Integrative Medicine Blog
Here are some food suggestions for fighting Lyme Disease, and what foods to avoid -- taken directly from Dr. Stram’s PowerPoint presentation to Core Life Eatery’s sold out audience on June 13th in Vestal, NY.
We hope this information will help you in your quest to overcome Lyme!
The Lyme Disease Treatment Guidelines, authored by the Infectious Diseases Society of America (IDSA), are currently undergoing review. While there are multiple perspectives regarding the best treatment protocols for Lyme disease, and two professional medical societies that specialize in the diagnosis and treatment of Lyme disease, the CDC and the nation's insurance companies have historically selected the guidelines authored by the IDSA to be the sole voice for treatment advice for this highly complex and insufficiently understood illness. This has laid the groundwork for a lack of adequate treatment for hundreds of thousands of Lyme disease patients who have endured, and will continue to endure serious, persistent illness.Read More
As often happens in medicine, scientific evidence evolves; the continual flux of new patients with symptoms suggestive of Lyme disease is growing and new research has proven that Lyme disease is more complex and prevalent than we thought. The time has come to move beyond the divisiveness of the past, listen to the suffering of our patients and their families and move forward with all sides of the discussion into an evidenced-based paradigm for research, education, and patient care. The question is no longer whether Lyme is a complicated disease, or whether the current testing is adequate or whether the Lyme bacteria can survive a single antibiotic challenge in order to become a persistent infection. High quality studies show not only that it happens, but they also show how it happens, and why we should not be surprised that it happens. Our objective now is to determine which patients suffer from acute and or persistent LD, and to keep pressing for evidence-based wisdom to guide physicians and allied health care providers called upon to treat them.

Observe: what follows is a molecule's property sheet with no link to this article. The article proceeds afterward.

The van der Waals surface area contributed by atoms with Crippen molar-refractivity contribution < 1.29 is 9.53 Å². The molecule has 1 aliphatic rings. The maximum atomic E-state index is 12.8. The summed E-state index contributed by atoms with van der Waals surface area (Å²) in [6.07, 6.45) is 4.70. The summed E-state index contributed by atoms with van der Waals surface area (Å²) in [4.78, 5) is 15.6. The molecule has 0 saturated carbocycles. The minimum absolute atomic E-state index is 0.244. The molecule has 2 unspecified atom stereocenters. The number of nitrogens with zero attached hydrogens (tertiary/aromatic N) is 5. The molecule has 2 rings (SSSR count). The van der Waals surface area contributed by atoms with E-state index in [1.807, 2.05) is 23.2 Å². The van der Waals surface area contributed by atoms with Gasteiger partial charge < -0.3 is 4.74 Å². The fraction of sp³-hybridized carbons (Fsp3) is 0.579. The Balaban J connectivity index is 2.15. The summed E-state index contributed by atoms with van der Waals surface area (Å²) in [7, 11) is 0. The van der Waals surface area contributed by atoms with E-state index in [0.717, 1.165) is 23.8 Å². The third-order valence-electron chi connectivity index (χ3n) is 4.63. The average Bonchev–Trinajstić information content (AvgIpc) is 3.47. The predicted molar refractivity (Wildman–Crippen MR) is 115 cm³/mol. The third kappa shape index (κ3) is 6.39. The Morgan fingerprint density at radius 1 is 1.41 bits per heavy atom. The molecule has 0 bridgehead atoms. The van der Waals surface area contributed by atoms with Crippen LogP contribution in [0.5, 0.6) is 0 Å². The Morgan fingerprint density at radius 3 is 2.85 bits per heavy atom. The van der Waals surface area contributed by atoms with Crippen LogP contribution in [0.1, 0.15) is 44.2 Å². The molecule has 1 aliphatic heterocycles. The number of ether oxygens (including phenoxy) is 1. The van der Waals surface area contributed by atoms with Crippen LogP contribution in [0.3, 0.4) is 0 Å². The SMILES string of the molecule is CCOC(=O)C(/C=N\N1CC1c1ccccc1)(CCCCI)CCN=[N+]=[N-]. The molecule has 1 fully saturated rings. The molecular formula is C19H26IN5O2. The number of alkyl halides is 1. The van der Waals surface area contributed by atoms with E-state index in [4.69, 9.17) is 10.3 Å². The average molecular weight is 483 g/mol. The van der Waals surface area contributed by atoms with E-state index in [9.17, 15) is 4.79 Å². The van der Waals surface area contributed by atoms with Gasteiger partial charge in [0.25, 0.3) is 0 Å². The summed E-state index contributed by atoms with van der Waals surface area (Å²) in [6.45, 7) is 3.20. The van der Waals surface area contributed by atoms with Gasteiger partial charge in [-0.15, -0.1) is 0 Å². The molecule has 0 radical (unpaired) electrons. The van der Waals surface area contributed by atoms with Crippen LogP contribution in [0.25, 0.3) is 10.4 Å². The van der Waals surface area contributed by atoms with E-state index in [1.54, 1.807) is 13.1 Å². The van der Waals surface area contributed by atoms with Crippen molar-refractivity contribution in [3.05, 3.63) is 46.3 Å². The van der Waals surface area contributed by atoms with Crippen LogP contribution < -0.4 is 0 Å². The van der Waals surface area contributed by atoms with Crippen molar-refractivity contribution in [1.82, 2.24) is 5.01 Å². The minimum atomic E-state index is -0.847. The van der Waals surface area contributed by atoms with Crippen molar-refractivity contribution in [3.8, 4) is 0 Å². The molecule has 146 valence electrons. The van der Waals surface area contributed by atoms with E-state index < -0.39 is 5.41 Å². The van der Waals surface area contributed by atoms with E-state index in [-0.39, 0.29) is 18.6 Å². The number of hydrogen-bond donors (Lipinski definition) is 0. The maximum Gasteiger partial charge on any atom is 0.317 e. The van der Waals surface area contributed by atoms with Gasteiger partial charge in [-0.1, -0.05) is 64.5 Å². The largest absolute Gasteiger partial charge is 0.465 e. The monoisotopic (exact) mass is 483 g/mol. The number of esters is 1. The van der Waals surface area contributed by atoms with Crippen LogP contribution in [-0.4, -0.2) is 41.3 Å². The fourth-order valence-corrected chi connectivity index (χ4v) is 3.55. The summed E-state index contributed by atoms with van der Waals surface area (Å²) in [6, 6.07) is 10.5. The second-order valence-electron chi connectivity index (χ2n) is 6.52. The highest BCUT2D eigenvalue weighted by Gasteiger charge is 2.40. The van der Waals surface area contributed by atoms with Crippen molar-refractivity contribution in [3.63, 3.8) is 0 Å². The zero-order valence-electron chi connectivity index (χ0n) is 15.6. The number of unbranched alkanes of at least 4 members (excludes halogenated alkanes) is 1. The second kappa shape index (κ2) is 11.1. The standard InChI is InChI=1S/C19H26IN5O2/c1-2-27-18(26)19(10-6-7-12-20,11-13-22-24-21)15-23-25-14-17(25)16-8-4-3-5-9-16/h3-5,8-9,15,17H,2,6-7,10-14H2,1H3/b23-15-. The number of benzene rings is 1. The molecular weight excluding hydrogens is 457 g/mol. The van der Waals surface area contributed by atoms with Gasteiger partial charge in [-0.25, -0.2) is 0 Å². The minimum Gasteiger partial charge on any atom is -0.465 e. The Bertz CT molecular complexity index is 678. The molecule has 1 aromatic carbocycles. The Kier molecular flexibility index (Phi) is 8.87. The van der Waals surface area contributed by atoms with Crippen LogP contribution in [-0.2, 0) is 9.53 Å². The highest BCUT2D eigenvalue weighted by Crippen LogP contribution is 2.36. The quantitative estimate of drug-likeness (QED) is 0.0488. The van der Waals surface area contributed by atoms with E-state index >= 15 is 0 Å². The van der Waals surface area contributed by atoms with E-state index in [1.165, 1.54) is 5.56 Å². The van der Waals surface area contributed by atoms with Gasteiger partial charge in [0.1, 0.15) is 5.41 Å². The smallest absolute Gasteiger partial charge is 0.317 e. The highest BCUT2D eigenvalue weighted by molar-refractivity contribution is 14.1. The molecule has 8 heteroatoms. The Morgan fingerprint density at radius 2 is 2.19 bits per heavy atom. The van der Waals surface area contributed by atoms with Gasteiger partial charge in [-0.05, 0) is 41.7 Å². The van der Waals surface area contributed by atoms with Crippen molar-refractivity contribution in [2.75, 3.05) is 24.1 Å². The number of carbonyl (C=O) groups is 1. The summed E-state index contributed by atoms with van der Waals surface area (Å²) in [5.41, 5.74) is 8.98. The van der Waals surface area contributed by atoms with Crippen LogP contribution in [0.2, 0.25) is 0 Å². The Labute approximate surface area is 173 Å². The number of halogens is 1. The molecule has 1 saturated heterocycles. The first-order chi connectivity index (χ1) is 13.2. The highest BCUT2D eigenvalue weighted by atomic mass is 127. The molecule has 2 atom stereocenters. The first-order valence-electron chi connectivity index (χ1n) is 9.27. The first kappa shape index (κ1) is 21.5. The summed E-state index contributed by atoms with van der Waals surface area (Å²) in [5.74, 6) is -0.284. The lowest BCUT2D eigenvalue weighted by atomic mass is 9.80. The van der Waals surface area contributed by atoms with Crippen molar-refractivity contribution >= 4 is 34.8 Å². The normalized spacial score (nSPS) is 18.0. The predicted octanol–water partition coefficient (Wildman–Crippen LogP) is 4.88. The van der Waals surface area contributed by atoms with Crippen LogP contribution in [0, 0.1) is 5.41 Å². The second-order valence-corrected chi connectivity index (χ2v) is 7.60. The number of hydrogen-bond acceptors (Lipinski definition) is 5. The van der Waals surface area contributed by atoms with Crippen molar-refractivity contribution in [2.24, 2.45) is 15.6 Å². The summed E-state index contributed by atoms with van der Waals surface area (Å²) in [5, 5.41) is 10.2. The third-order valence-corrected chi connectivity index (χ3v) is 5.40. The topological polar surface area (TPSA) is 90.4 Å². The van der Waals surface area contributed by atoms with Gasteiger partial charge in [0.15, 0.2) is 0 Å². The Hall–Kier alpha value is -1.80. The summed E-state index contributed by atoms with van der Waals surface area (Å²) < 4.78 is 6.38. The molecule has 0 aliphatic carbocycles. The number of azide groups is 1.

The title of the story in this Sunday’s NY Times magazine, The Boy With a Thorn in His Joints, suggests that the patient story is an anomaly-an atypical medical case. I want to report that this is far from the reality of the clinical experience in my office.Read More